“It’s getting to the point where we have to ask a simple question: If a social landlord won’t house people because they’re poor and struggle to make ends meet, who the hell will?” In his latest blog, Quids in! editor Jeff Mitchell this month claims the only difference between applying for social housing and taking a driving test is that someone is more likely to successfully get the keys to a car than a new home.
“Housing Associations have been backed into a corner by the government. These organisations have to survive but if someone doesn’t start shouting out for tenants, we’re heading back to the days of Cathy Come Home,” he adds.
Benefit caps, direct payments and government-imposed rent cuts have caused many housing associations to start vetting new tenants based on their ability to manage their money. As Universal Credit (UC) is rolled out, the bar will rise much further, not least because in pilots 79% of claimants were in rent arrears by the time their first benefit payment arrived, according to the National Federation of ALMOs (NFA) and the Association of Retained Council Housing (ARCH). Other research found direct payments, where the housing element of UC is paid to the tenant instead of the landlord, were unmanageable by many claimants.
Describing levels of debt as a “frightening fact”, welfare reform minister, Lord Freud, has ordered an enquiry into why so many tenants are falling into arrears when moving to UC. “We need to understand what the existing arrears are. They are much higher than we expected,” he said.
In July Inside Housing reported that Labour peer Baron William McKenzie of Luton said the roll-out of UC was “causing a build-up of debt among social tenants, creating financial hardship and reportedly driving some into the arms of loan sharks”.
“Our mind-sets have changed as we look toward a future where ‘guaranteed’ payment of our rent from most households becomes a thing of the past,” one housing worker in London told QIPN. “We are routinely vetting nominations for our properties in order to gain a clear insight into the household’s financial position. In short, we are ‘filtering out’ those whom we feel would be severely challenged to pay rent.”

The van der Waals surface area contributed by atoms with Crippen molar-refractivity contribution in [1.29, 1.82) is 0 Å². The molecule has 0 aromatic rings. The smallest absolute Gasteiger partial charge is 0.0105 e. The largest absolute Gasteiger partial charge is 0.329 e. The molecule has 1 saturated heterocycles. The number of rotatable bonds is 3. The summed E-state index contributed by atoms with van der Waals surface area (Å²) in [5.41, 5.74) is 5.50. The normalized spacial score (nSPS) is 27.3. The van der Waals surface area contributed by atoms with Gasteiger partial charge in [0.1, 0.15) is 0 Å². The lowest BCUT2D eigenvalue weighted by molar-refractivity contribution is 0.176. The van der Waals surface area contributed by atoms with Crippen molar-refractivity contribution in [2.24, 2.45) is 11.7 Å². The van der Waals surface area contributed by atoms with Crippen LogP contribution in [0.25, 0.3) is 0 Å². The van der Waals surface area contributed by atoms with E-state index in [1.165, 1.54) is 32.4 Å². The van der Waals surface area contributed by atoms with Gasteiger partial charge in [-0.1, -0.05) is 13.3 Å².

Increasingly, this is the picture across the country with pre-assessment matched with support and advice. In Bath, Curo Housing runs a Passport to Housing scheme that it describes as “a free and confidential service offered by Curo to help people bidding for homes to prepare for a successful tenancy and plan for the expense of moving home”. It works with Citizens Advice locally to develop money management skills and ensure prospective tenants are on top of any debts, have an appropriate bank account and can manage a budget.
According to the Joseph Rowntree Trust, however, while social landlords are offering support and advice, many are also screening out any they don’t think will be able to stay on top of their money: “Housing associations are intensifying scrutiny of new applicants for new ‘affordable’ tenancies to ensure they can pay higher rents and service charges. Some of the poorest applicants (whether in work or not) are being rejected and screened out and advised to apply for cheaper homes,” its briefing paper The Impact of Welfare Reform on Social Landlords and Tenants reported.
It concludes: “The financial pressures on social landlords arising from welfare reform are raising doubts over their future development plans. Social landlords are trying to reconcile not only their financial viability with their commitment to house low-income tenants, but also their landlord responsibility towards existing tenants with their aim to provide more housing for those in need, particularly vulnerable groups and individuals. Housing associations have made far-reaching changes to prepare for welfare reform, but the challenges are immense and it is unclear what lies ahead.”
Jeff Mitchell comments: “Social landlords have been our best friends at Quids in! so I don’t believe it’s their choice to turn their backs on the founding principles of social housing that it should provide a safety net for all those in serious housing need.
“For some, though, it’s worth pointing out that much of their stock was originally publicly owned and I suspect there would be a public outcry if they knew the most needy were being screened out. In turn, landlords should take this back to government. It is not inconceivable that claiming Universal Credit could become a mark against a new tenant in its own right.”